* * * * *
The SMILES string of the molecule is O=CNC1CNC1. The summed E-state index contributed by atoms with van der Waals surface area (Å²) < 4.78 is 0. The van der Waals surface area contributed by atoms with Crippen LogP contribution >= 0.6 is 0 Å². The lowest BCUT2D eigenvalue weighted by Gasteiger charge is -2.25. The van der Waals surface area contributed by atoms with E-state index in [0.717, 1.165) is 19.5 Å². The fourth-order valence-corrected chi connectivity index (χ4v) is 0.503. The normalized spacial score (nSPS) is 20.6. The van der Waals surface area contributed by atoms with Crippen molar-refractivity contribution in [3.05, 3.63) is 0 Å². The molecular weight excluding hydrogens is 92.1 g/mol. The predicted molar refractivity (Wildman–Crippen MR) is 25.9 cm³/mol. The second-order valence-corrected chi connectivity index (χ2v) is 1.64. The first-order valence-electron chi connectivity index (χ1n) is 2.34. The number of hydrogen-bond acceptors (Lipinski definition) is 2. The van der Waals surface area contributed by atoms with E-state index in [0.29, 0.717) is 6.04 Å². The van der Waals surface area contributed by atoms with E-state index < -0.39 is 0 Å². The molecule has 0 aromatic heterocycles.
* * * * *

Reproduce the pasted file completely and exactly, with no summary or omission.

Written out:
The SMILES string of the molecule is O=CNC1CNC1. The summed E-state index contributed by atoms with van der Waals surface area (Å²) < 4.78 is 0. The van der Waals surface area contributed by atoms with Crippen LogP contribution >= 0.6 is 0 Å². The lowest BCUT2D eigenvalue weighted by Gasteiger charge is -2.25. The van der Waals surface area contributed by atoms with E-state index in [0.717, 1.165) is 19.5 Å². The fourth-order valence-corrected chi connectivity index (χ4v) is 0.503. The normalized spacial score (nSPS) is 20.6. The van der Waals surface area contributed by atoms with Crippen molar-refractivity contribution in [3.05, 3.63) is 0 Å². The molecular weight excluding hydrogens is 92.1 g/mol. The predicted molar refractivity (Wildman–Crippen MR) is 25.9 cm³/mol. The second-order valence-corrected chi connectivity index (χ2v) is 1.64. The first-order valence-electron chi connectivity index (χ1n) is 2.34. The number of hydrogen-bond acceptors (Lipinski definition) is 2. The van der Waals surface area contributed by atoms with E-state index in [0.29, 0.717) is 6.04 Å². The van der Waals surface area contributed by atoms with E-state index < -0.39 is 0 Å². The molecule has 0 aromatic heterocycles.